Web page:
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Previously “unseen” Porsche concepts truly capture the imagination

919 Street concept shows what this motorsport classic might look like as a modern street car

What’s better than a good concept car? How about 15 truly intriguing Porsche concepts, one of which even depicts what a family-hauling minivan might look like if the quintessential performance brand ever decided to produce something so utilitarian.


The 15 concepts, some recent and others from the storied marque’s past, come as part of a new “Porsche Unseen” book that highlights important design exercises from 2005 through 2019. The cars will also be featured in a series of articles found online in the Porsche Newsroom, and can be enjoyed in a comprehensive 48-minute video (see below), while the Porsche Museum in Stuttgart-Zuffenhausen, Germany will be adding the models to their exhibition next year.


“People all over the world love the timeless and innovative design of our sports cars,” said Oliver Blume, Chairman of the Executive Board at Porsche AG. “Visionary concept studies are the foundation of this success: they provide the pool of ideas for the Porsche design of tomorrow, and combine our strong tradition with trailblazing future technologies.”


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Porsche 919 Street proposed an LMP1 racer for amateur drivers

Porsche chose to highlight three concepts with the new book and series’ introduction, the first being the 919 Street, a life-size 1:1 clay model introduced in 2017, which was inspired by the Porsche 919 Hybrid LMP1 race car that dominated at Le Mans and everywhere else it raced.


Hidden beneath this production prototype’s new bodywork is an actual carbon monocoque and 900 PS hybrid racing drivetrain from the 919 race car, making this concept dimensionally correct to the track model. Stunningly attractive in its purposefully performance-first style, there is no doubt every example of this 919 Street would have been spoken for if produced.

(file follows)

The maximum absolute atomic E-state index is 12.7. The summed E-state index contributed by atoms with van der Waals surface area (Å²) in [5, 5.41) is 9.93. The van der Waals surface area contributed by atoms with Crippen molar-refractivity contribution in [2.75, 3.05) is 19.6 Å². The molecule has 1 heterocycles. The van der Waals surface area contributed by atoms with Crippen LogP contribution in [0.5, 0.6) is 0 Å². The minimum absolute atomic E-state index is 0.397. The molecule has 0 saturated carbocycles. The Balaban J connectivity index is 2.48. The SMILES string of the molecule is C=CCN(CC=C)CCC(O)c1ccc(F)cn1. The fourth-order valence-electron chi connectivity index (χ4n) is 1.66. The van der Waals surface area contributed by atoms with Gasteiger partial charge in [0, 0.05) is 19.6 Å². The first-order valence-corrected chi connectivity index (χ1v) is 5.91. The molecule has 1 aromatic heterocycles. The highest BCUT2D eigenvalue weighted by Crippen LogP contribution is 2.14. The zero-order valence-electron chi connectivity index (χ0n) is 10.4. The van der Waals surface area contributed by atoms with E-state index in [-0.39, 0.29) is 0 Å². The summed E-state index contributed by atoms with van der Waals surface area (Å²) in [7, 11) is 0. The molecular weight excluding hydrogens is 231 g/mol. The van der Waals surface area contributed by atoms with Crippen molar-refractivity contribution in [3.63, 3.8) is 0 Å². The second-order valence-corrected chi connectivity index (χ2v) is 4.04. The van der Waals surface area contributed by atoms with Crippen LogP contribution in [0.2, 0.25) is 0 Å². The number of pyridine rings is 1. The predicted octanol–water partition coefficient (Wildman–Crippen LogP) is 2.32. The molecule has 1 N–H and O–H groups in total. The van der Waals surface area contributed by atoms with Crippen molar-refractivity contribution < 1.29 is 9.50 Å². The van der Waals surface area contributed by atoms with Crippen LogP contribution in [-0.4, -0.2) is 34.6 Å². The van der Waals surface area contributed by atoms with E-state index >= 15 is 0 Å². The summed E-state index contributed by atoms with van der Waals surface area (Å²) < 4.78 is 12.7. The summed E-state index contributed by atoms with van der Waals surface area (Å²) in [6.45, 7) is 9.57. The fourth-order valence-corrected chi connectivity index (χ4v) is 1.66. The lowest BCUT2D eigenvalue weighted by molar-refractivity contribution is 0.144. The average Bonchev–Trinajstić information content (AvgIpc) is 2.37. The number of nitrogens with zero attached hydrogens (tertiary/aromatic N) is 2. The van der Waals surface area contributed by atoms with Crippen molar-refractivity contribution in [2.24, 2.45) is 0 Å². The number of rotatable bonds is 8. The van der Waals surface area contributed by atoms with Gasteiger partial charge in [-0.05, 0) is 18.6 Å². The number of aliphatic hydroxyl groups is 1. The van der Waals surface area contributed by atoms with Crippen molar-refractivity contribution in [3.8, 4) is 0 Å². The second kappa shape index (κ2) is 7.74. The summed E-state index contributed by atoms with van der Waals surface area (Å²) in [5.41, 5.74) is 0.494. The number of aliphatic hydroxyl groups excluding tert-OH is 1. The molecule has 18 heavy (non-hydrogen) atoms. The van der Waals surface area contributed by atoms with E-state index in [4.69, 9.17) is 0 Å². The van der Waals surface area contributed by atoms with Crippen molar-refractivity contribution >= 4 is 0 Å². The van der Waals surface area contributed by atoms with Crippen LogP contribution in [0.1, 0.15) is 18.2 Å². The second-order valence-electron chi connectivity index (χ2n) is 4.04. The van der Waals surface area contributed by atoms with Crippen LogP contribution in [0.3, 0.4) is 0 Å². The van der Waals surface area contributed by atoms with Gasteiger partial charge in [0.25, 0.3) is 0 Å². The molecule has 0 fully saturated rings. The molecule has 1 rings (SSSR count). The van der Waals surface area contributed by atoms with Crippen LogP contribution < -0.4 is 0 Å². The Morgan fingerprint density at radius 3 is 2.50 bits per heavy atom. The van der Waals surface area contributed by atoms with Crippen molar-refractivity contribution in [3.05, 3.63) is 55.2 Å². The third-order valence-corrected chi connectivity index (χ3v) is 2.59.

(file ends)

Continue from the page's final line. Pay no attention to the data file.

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Porsche Vision Spyder looks at more angles in future Porsche design

Today’s 718 Boxster shares a lot of visual cues with Porsche’s 911, a design direction this Porsche Vision Spyder would potentially do away with if brought into production. Introduced last year, the Vision Spyder combines sharp angles and hard edges with flowing forms over the hood, rear deck lid and fenders, resulting in another Porsche race car for the street.


The 1:1 hard model places its engine mid-ships like today’s 718 series, and pays homage to Porsche’s legendary 550-1500 RS Spyder from 1954, as well as the brand’s 1969-1976 914. The design study portrays how an “ultra-modern roll bar” might look on a car that uses classic Porsche styling cues, amongst other aspects.


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Porsche Vision Renndienst dares to think the unthinkable

With the expectation of self-driving autonomous mobility, it only makes sense for Porsche to at least study the potentiality of such a future. Hence, the Vision “Renndienst” shows what a six-person “family-friendly space concept” might look like. It’s 100-percent electric, of course, positioning its battery below the modular cabin in the now familiar skateboard layout, but unlike most of these shuttle-like people-movers the Renndienst actually includes a driver’s seat, in the race car-like centre position no less.


Considering the impressive performance already proven by the brand’s new Taycan EV, the go-fast potential for this family-hauler is daunting, although the 1:1 hard model, created in 2018, also focuses on style and comfort.


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Porsche Vision Turismo paved way for new Taycan

The Vision Turismo appears to combine the front half of a 918 Spyder with the rear section of today’s Panamera, although it reportedly hails from way back in 2010. It was developed into a 1:1 scale model, and uses an electric drivetrain, making it a true predecessor of today’s production Taycan EV.


The 328-page “Porsche Unseen” book, which features photos from Stefan Bogner and accompanying words by Jan Karl Baedeker, makes the ideal holiday gift for any Porsche enthusiast. The book is published by Delius Klasing Verlag, and made available to purchase from (ISBN number 978-3-667-11980-3). It’s also available at the Porsche Museum shop in Stuttgart-Zuffenhausen, Germany.


To learn more about the production cars these concepts inspired, including the new Taycan, contact Porsche Centre Vancouver at (604) 736-7911, or visit us in our showroom at 688 Terminal Ave, Vancouver.


Additionally, be sure to check out the “Porsche Unseen: Uncovered” video below for more detail about the three cars above, as well as the other concepts found in the book.


Porsche Unseen: Uncovered (47:52):


Story credits: Trevor Hofmann

Photo credits: Porsche   

Date Posted: November 30, 2020